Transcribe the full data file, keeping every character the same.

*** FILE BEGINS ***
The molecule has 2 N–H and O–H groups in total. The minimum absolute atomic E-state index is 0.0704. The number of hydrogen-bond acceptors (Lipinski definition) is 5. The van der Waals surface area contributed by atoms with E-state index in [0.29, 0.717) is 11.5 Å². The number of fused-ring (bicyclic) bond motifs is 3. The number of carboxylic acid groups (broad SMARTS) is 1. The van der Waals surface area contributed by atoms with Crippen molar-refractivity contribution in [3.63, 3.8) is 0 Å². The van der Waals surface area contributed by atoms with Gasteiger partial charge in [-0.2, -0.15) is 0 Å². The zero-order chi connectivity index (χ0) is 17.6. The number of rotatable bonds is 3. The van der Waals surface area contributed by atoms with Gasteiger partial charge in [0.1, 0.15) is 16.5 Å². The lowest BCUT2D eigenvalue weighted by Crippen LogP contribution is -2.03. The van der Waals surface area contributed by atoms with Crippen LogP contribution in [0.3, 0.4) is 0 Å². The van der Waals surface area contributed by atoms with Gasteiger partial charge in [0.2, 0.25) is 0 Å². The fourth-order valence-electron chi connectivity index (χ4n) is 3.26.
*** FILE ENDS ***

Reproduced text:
The molecule has 2 N–H and O–H groups in total. The minimum absolute atomic E-state index is 0.0704. The number of hydrogen-bond acceptors (Lipinski definition) is 5. The van der Waals surface area contributed by atoms with E-state index in [0.29, 0.717) is 11.5 Å². The number of fused-ring (bicyclic) bond motifs is 3. The number of carboxylic acid groups (broad SMARTS) is 1. The van der Waals surface area contributed by atoms with Crippen molar-refractivity contribution in [3.63, 3.8) is 0 Å². The van der Waals surface area contributed by atoms with Gasteiger partial charge in [-0.2, -0.15) is 0 Å². The zero-order chi connectivity index (χ0) is 17.6. The number of rotatable bonds is 3. The van der Waals surface area contributed by atoms with Gasteiger partial charge in [0.1, 0.15) is 16.5 Å². The lowest BCUT2D eigenvalue weighted by Crippen LogP contribution is -2.03. The van der Waals surface area contributed by atoms with Crippen LogP contribution in [0.3, 0.4) is 0 Å². The van der Waals surface area contributed by atoms with Gasteiger partial charge in [0.2, 0.25) is 0 Å². The fourth-order valence-electron chi connectivity index (χ4n) is 3.26.